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The Freedom of Birds (Stephanie Parkyn, A&U) 

For the charming, self-absorbed Rémi Victoire and his faithful companion, Pascal, the life of itinerant storytellers allows them to forget the staggering betrayal that first caused them to flee Paris. For contortionist Saskia, it’s a means to escape her brutal kidnapper. But their way of life is ending, and as Napoleon’s empire crumbles around them, their wandering leads them further afield: to the rebel theatres of Venice, sumptuous opera of Milan, and to the bloody battlefields of France. The Freedom of Birds is Stephanie Parkyn’s third novel, completing the loose trilogy that began with Into the World and Josephine’s Garden. Parkyn richly imagines a Europe bristling under imperial control, and her characters feel vital to her setting. It’s clear that Parkyn has researched the historical period extensively, but the depth of detail never becomes intrusive. It’s the characters that truly shine in this novel; Rémi, Pascal, and Saskia are real enough to touch. Even Parkyn’s minor characters feel fully realised, as if they each have intersecting backstories of their own which the audience only glimpses. The Freedom of Birds is both an epic journey and a gentle meditation on love, forgiveness, and the value of art. It is historical fiction for lovers of Tracy Chevalier or Kimberley Freeman.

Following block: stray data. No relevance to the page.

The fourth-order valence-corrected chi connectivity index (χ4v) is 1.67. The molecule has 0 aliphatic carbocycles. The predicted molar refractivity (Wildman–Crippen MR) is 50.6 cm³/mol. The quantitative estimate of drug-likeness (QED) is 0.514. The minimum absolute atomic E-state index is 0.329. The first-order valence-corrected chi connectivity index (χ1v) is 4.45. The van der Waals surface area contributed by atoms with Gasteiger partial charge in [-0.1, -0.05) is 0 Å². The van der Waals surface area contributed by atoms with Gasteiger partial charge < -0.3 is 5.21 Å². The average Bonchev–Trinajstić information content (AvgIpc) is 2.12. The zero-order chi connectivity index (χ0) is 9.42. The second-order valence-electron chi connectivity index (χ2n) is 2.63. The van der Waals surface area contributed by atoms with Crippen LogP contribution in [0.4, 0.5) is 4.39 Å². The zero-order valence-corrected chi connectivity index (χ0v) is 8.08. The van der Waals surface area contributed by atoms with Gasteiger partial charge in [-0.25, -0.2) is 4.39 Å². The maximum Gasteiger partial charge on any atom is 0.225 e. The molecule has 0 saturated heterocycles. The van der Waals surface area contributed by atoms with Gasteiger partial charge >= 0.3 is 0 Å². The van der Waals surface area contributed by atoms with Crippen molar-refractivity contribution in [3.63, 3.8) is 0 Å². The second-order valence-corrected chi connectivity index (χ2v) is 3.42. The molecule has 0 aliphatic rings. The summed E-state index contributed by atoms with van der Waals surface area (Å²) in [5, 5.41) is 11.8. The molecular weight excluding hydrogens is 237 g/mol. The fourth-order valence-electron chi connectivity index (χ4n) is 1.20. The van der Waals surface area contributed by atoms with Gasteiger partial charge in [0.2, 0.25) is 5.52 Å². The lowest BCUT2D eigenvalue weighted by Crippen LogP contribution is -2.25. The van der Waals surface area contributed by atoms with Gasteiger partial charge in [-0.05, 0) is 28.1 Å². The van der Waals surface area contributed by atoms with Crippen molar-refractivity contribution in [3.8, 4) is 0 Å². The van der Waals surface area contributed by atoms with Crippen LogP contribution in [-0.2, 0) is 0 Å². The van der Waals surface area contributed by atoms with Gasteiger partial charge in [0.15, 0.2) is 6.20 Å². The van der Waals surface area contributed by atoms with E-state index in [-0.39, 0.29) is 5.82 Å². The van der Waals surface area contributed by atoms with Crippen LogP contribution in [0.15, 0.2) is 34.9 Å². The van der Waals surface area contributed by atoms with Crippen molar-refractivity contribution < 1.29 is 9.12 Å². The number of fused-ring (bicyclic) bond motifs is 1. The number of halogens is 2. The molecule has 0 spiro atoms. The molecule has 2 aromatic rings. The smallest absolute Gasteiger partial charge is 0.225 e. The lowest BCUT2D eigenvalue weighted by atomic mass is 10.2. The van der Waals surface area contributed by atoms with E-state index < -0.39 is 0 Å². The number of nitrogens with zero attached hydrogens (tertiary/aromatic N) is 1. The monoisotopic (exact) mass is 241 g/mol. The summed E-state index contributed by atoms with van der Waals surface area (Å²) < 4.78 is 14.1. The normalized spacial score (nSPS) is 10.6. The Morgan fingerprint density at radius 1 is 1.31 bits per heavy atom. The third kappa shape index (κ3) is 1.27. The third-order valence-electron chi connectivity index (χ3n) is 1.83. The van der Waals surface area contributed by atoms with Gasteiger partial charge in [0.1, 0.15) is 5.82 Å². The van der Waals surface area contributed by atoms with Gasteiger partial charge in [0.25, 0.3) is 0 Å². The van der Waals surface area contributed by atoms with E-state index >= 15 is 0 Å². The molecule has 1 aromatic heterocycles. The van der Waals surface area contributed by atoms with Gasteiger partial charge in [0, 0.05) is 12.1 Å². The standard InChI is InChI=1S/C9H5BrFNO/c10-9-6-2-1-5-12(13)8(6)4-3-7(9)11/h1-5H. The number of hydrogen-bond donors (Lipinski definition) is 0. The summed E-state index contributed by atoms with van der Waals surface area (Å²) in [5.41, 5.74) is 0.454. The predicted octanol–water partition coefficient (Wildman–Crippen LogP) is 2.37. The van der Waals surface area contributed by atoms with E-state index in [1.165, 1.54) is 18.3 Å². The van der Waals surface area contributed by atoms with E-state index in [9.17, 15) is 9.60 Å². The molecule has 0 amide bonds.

Catherine Moller is a freelance writer and editor who has previously worked with Titan Books, Queensland Writers Centre and Alex Adsett Literary. She speaks to the author of The Freedom of Birds here.

 

Category: Reviews